China is an increasing consumer society which populated with massive demanding shoppers. China market occupies nearly 70% of the global luxury market. Within the Chinese luxury consumers, female shoppers are the major buyers. In this article, we would like to provide some new marketing trends in China's luxury market.
Consumers like to interact with brands in this model of value creation. Therefore, Chinese consumers want retailers to play a role in society and stand for important issues. With this immense pressure and constant tension, there’s no doubt that many established brands fail in China.
Without a China marketing strategy that focuses more on building brand trust, even established brands like Dolce & Gabbana or Versace can fail. Some heritage brands believe that having high-quality products or brand legacy is enough to conquer the market. But this is not the case in China.
Younger Chinese especially the GenZ are no longer impressed by craftsmanship or well-known brands — they want meaningful interactions with the brands. As such, luxury brands need to be more flexible for the younger generation, if they want to thrive in China. Necessary changes are needed in the game plan when implementing the marketing strategy.
Brands can create digital content to emphasizes their brand heritage and should not underestimate the importance of social media. The brands should leverage Chinese social platforms to communicate and build up the brand’s equity.
Invest in emotional marketing and create digital content to express aspirational emotions with the target audiences. According to data from the UK-based Institute of Practitioners in Advertising (IPA), ad campaigns with purely emotional content outperformed those with rational content (31% versus 16%).
Consequently, luxury brands that envision emotional marketing campaigns celebrating social standing, financial wealth, opulence, and prestige will outmatch their competitors in China.
The same rule applies when we try to define luxury. Consumers in Beijing have a different understanding of luxury than the consumers in Hangzhou. Audience segmentation is the key to success in China. Accordingly, the brand’s message needs to consider and respond to consumer expectations. Ultimately, instead of "One size fits all", brands should target small audiences with specific messages in specific locations.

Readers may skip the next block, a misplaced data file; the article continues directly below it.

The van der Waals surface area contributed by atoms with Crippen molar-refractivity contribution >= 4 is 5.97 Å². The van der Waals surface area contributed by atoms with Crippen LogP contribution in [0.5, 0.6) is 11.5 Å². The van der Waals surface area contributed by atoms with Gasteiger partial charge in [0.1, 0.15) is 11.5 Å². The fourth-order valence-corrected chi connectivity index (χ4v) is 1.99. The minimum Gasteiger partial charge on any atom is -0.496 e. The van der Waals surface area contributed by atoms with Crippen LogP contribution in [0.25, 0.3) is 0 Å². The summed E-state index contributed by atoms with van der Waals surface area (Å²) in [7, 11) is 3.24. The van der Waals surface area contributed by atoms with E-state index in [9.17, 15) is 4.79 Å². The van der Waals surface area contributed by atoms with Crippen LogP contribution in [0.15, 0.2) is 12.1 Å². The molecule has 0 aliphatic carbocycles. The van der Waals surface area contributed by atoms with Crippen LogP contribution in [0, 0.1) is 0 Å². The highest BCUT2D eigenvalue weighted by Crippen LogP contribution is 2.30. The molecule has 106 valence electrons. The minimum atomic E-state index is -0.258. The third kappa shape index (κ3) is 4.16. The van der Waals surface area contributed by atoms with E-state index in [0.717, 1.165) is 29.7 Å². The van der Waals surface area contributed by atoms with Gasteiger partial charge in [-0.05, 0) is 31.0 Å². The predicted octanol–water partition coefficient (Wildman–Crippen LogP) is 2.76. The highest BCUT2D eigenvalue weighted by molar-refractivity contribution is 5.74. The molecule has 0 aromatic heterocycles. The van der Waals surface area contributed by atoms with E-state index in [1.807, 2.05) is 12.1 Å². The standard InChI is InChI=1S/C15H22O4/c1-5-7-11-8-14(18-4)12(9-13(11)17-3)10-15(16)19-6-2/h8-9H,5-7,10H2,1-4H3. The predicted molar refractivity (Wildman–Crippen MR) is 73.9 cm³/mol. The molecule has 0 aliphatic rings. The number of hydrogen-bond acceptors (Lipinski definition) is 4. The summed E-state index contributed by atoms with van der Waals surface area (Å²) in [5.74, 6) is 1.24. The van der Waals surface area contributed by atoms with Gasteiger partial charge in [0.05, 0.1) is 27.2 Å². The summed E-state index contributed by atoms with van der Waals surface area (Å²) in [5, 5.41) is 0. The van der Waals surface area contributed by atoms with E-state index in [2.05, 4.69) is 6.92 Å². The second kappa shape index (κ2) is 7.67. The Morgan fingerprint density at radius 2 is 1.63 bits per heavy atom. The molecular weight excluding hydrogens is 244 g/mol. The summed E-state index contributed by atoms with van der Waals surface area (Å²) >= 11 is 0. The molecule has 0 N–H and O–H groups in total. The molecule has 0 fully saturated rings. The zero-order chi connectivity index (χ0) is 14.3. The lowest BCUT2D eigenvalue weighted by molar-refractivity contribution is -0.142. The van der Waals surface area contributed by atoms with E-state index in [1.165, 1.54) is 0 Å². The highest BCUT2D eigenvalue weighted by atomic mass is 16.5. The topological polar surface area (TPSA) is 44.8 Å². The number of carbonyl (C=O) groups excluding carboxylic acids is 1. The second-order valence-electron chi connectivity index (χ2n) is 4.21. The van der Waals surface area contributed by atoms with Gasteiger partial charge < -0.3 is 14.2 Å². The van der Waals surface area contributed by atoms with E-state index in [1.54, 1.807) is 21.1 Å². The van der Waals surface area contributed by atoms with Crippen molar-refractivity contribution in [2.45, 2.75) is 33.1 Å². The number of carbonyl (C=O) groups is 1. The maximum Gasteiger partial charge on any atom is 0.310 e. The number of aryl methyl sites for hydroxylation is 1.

Partner with brand ambassadors
Boost partnership with brand followers and increase collaboration with them. The luxury brands should overcome their obsession with KOLs and influencers with large followers. Instead, they should improve their engagement strategies to work with actual consumers. Let’s remember that the brand evangelists are the ones who buy the luxury product.
In fact, the brands such as Gucci, Dolce & Gabbana and Burberry have already transformed their consumers into brand ambassadors. Those brands' social media profiles often feature the content from their brand ambassadors. With UGC (User-generated content), these luxury brands can provide unforgettable memories that reinforce product desirability in the eyes of consumers. As result, luxury brands passed the authentic message to the end consumers and with higher engagements.
Digitalizing loyalty programme
In the digital age, loyal customers could have the privilege to access members-only groups/digital clubs or access to special loyalty offers. For example, providing a digital reward programme to offer points, miles, discounts, freebies or cross-brand activities. Therefore, digitalising loyalty programs with specific offers or services can further encourage brand loyalty. The brands would also be able to collect first-hand customer data. Those data can help the brand to evaluate programme performance and provide better services to the customers.